• Grid Search CV

Now, import Wine data using sklearn in-built datasets. Data looks like this:

Now, the main part that every data scientist does is Data Pre-processing. In this, we first see our dataset information using the DESCR method means to describe. It shows our attribute information and target column.

In every machine learning model, we first separate our input and output variables, let’s say X and y, respectively.

To understand every feature’s dependency on the output, we use seaborn and matplotlib library for visualization. First, we use a boxplot to know the relation between features and output.

Let’s take an example of one of the feature:

Image Source: Image created by the author.

In this boxplot, we easily see a linear relation between alcalinity_of_ash and the wine class.

Another example :

Image Source: Image created by the author.

In this boxplot, we see 3 outliers, and if we decrease total_phenols, then the class of wine changes.

So, our SVM model might assign more importance to those features which are varying linearly with the output.

To see how our data is distributed, we use matplotlib python library. We use histogram here. Let’s see an example of it :

Output:

Image Source: Image created by the author.

Feature malic_acid follows the left-skewed distribution.

Train Test Split:

We split the data into two parts training dataset and testing dataset using the train_test_split module of sklearn’s model_selection package in 70% — 30%, respectively. Because we first train our model using the training dataset and then test our model accuracy using the testing dataset.

Train the Support Vector Classifier without Hyperparameter Tuning :

Now, we train our machine learning model. We import Support Vector Classifier (SVC) from sklearn’s SVM package because it is a classification problem.

Parameter for gridsearchcv:

The value of your Grid Search parameter could be a list that contains a Python dictionary. The key is the name of the parameter. The value of the dictionary is the different values of the parameter. This will make a table that can be viewed as various parameter values. We also have an object or model of the support vector classifier. The Grid Search is using various kinds of classification performance metrics on the scoring methods. In this case, classification error and number of folds, the model or object, and the parameter values. Some of the outputs include the different scores for different parameter values. In this case, classification error along with parameter values that have the best score.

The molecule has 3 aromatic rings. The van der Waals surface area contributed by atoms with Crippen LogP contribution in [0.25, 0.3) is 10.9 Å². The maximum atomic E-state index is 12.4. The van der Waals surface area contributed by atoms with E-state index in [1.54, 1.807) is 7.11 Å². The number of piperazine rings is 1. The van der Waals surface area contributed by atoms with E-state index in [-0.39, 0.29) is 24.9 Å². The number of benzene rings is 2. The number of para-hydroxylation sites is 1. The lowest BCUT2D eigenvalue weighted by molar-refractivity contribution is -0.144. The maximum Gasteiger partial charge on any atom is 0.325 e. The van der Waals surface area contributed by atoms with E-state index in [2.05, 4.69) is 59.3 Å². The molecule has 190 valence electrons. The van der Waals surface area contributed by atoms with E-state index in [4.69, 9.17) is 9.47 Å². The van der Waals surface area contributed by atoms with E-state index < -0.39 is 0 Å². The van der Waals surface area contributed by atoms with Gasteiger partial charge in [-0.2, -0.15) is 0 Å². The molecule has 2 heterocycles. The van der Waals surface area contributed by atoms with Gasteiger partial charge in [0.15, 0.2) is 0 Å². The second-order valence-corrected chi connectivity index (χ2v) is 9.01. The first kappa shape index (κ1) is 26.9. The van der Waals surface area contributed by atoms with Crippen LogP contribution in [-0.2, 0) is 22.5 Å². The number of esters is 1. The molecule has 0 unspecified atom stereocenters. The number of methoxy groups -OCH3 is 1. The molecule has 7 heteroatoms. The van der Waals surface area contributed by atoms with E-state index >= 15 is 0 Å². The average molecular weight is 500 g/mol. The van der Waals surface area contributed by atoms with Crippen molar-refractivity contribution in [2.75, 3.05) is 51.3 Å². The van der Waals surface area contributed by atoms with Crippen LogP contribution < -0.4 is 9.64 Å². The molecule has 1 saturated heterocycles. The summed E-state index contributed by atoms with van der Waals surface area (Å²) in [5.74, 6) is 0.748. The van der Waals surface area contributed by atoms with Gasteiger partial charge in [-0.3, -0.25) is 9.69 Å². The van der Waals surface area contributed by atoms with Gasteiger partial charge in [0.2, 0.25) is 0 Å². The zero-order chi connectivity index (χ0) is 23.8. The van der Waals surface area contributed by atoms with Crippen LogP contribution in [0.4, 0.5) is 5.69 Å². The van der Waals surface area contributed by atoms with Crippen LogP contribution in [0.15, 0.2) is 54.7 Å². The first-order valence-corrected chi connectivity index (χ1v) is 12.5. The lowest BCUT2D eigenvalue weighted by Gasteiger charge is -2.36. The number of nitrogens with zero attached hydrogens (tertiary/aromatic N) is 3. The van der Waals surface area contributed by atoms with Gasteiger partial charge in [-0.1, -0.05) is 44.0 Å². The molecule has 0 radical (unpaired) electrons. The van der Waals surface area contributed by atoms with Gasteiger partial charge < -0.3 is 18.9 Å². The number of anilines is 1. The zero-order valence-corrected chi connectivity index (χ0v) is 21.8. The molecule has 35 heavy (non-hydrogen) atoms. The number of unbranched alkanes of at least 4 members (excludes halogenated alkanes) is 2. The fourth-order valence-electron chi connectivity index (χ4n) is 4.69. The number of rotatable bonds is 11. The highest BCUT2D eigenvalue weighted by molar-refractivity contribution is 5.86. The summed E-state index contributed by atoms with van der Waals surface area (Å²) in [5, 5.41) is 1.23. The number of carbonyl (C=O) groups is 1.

Now the main part comes Hyper-parameter Tuning. First, we understand hyper-parameter — it is a parameter whose value is used to control the learning process, and hyper-parameter tuning means choosing optimal parameters. To accomplish this task, we use GridSearchCV; it is a library function that is a member of sklearn’s model_selection package. It helps to loop through predefined hyper-parameters and fit your estimator (like-SVC) on our training set. Here is the code:

finding best hyperparameter using gridsearchcv:

We fit the object. We can find the best values for the parameters using the attribute best estimator.

To know the accuracy, we use the score() function.

The final output we get with 90% accuracy and by using the SVC model and GridSearchCV.

References:

[1]https://scikit-learn.org/stable/modules/svm.html

Conclusion :

We analyzed the Wine Dataset (which is a preloaded dataset included with scikit-learn) in this post. Pandas, Seaborn, and Matplotlib, were used to organize and plot the data, revealing several of the features naturally separated into classes. Classifiers were trained and testing using the split/train/test paradigm. Now that we’ve learned how to work with SVM and how to tune their hyper-parameters.

Thanks for reading.